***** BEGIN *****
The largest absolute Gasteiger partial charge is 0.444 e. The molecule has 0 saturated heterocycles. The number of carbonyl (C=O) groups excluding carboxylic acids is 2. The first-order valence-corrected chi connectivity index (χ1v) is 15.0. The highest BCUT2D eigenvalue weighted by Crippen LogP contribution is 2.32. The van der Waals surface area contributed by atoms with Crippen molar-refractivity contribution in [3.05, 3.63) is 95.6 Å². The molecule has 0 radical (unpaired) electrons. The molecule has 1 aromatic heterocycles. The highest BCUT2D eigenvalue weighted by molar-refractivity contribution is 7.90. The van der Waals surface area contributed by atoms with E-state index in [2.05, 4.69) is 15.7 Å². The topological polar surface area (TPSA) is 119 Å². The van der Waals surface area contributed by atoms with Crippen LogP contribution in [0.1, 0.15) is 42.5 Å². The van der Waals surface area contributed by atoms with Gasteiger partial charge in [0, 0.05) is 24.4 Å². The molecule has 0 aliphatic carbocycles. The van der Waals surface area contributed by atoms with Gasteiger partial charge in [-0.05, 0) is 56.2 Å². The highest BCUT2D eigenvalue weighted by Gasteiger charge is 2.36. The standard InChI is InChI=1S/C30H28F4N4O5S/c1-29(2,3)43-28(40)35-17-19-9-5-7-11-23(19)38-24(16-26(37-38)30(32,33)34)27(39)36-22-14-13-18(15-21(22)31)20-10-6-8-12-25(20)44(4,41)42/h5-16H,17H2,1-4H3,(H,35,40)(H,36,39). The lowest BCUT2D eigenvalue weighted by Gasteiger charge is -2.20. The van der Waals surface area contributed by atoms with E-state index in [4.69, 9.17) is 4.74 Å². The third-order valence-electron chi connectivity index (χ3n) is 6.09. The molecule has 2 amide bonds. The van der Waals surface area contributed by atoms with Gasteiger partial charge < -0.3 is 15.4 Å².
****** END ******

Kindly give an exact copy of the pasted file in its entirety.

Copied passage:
The largest absolute Gasteiger partial charge is 0.444 e. The molecule has 0 saturated heterocycles. The number of carbonyl (C=O) groups excluding carboxylic acids is 2. The first-order valence-corrected chi connectivity index (χ1v) is 15.0. The highest BCUT2D eigenvalue weighted by Crippen LogP contribution is 2.32. The van der Waals surface area contributed by atoms with Crippen molar-refractivity contribution in [3.05, 3.63) is 95.6 Å². The molecule has 0 radical (unpaired) electrons. The molecule has 1 aromatic heterocycles. The highest BCUT2D eigenvalue weighted by molar-refractivity contribution is 7.90. The van der Waals surface area contributed by atoms with E-state index in [2.05, 4.69) is 15.7 Å². The topological polar surface area (TPSA) is 119 Å². The van der Waals surface area contributed by atoms with Crippen LogP contribution in [0.1, 0.15) is 42.5 Å². The van der Waals surface area contributed by atoms with Gasteiger partial charge in [0, 0.05) is 24.4 Å². The molecule has 0 aliphatic carbocycles. The van der Waals surface area contributed by atoms with Gasteiger partial charge in [-0.05, 0) is 56.2 Å². The highest BCUT2D eigenvalue weighted by Gasteiger charge is 2.36. The standard InChI is InChI=1S/C30H28F4N4O5S/c1-29(2,3)43-28(40)35-17-19-9-5-7-11-23(19)38-24(16-26(37-38)30(32,33)34)27(39)36-22-14-13-18(15-21(22)31)20-10-6-8-12-25(20)44(4,41)42/h5-16H,17H2,1-4H3,(H,35,40)(H,36,39). The lowest BCUT2D eigenvalue weighted by Gasteiger charge is -2.20. The van der Waals surface area contributed by atoms with E-state index in [4.69, 9.17) is 4.74 Å². The third-order valence-electron chi connectivity index (χ3n) is 6.09. The molecule has 2 amide bonds. The van der Waals surface area contributed by atoms with Gasteiger partial charge < -0.3 is 15.4 Å².